08 October 2017

'Blade Runner 2049' Review: Science Fiction and Philosophy


Q: What is 'the real world'?
A: The world we live in, the world we know - the world we see, hear and touch every day.

Q: What is philosophy?
A: Asking questions about the world and about life. What is truth? What is reality? Is there a truth/reality beyond this world?

Q: What is science fiction?
A: An imaginary story set in an imaginary world of the future with imaginary advanced science & technology.

We live every day in 'the real world'. We accept it as it is and don't ask any questions. Art - especially science fiction - can be a powerful tool for looking at our world in a different way and asking questions about it. That is, science fiction can be a powerful tool for philosophy.

In movies, the best examples of this are the Wachowski brothers' Matrix 1 (1999) and Matrix 2 (2003). Matrix 1 dealt with reality vs perception. Matrix 2 dealt with free will vs determinism.

In other words, science fiction is the means and philosophy is the end. This is how it should be. The problem is sometimes the opposite happens - science fiction becomes the end and philosophy becomes the means. That is - instead of using science fiction to ask philosophical questions about our real world of today, a book/movie tries to ask philosophical questions about an imaginary science-fiction world of the future. This is not philosophy - it is pseudo-philosophy.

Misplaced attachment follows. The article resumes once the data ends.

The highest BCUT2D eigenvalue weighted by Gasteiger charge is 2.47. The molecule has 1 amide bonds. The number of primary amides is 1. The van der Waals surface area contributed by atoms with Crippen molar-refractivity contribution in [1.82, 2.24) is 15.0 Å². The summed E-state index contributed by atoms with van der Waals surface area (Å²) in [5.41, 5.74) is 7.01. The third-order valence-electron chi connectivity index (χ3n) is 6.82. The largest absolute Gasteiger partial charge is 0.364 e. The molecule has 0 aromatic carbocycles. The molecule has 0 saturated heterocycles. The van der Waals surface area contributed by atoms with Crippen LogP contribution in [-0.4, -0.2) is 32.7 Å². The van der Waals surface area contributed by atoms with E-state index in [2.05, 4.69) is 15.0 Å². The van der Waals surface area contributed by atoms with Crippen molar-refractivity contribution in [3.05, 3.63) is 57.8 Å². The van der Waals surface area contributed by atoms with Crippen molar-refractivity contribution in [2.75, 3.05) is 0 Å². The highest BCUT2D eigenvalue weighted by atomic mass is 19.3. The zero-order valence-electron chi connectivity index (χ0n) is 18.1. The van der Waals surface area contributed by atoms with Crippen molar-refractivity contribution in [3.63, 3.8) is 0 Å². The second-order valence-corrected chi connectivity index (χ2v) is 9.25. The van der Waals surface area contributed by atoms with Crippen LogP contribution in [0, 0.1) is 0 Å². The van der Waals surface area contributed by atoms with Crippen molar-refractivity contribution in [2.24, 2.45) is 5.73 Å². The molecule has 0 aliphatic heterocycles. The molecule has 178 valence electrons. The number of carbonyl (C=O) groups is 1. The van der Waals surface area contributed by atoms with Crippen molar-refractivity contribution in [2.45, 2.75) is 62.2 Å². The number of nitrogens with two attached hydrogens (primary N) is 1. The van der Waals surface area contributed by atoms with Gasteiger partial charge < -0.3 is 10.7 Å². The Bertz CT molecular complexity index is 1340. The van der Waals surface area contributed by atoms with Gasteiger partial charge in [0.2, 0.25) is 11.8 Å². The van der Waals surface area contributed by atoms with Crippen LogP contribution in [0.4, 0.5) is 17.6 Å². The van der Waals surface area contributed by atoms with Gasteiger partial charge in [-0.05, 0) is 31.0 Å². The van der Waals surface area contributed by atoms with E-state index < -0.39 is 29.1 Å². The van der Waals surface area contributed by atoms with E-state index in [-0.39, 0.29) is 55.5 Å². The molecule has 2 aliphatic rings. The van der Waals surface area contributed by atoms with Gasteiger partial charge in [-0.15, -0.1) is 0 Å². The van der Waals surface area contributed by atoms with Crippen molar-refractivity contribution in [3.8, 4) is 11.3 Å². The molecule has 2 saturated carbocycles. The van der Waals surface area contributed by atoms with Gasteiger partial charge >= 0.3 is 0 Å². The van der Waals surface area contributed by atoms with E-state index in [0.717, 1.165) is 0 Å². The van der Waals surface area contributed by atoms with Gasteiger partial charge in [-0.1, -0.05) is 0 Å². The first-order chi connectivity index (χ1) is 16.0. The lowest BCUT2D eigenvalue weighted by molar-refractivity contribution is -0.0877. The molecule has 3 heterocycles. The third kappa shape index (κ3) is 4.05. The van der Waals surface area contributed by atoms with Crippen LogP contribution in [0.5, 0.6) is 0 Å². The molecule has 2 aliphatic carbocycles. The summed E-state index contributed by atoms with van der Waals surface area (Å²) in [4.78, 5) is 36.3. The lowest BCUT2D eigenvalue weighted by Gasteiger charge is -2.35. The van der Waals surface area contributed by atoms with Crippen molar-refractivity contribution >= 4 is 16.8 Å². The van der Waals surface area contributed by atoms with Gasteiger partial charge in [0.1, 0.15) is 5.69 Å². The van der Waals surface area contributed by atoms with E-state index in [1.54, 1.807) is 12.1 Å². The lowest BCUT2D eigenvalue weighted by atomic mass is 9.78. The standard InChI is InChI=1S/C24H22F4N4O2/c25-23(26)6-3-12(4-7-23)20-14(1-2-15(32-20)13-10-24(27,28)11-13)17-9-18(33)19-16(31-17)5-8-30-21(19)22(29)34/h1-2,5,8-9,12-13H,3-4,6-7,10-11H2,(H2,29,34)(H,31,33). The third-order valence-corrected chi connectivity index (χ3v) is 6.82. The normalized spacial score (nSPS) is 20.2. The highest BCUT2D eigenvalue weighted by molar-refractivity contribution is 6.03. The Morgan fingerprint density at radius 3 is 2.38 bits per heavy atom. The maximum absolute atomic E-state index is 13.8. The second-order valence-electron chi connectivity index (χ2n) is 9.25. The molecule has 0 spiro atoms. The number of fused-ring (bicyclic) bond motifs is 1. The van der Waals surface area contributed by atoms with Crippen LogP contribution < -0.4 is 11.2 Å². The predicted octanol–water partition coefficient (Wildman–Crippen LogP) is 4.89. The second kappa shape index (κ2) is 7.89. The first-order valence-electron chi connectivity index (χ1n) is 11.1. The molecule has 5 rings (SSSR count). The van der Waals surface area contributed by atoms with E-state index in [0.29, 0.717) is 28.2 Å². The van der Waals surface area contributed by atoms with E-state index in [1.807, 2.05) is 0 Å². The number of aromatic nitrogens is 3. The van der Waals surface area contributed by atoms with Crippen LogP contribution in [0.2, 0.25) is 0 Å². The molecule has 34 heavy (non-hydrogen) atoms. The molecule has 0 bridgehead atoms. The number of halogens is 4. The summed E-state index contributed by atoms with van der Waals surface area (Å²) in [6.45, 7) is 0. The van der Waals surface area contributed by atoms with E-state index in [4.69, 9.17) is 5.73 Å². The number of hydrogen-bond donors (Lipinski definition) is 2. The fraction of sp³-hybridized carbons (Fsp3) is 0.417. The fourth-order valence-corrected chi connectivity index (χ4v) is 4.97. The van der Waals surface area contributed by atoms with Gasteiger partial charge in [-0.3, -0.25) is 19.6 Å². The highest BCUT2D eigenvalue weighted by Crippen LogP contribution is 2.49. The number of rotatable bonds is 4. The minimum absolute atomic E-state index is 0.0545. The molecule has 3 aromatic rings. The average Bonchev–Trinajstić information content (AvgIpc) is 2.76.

The classic examples of this are Stanley Kubrick's 2001: A Space Odyssey (1968) and Ridley Scott's Blade Runner (1982). American and European critics hailed both these movies as masterpieces - because they don't know the difference between philosophy and pseudo-philosophy.

And now Dennis Villeneuve gives us the sequel to Blade Runner - Blade Runner 2049. Again, American and European critics have hailed the movie - calling it the 21st century version of Blade Runner. They are absolutely right. In Blade Runner, a man falls in love with a robot. In Blade Runner 2049, a robot falls in love with a hologram.

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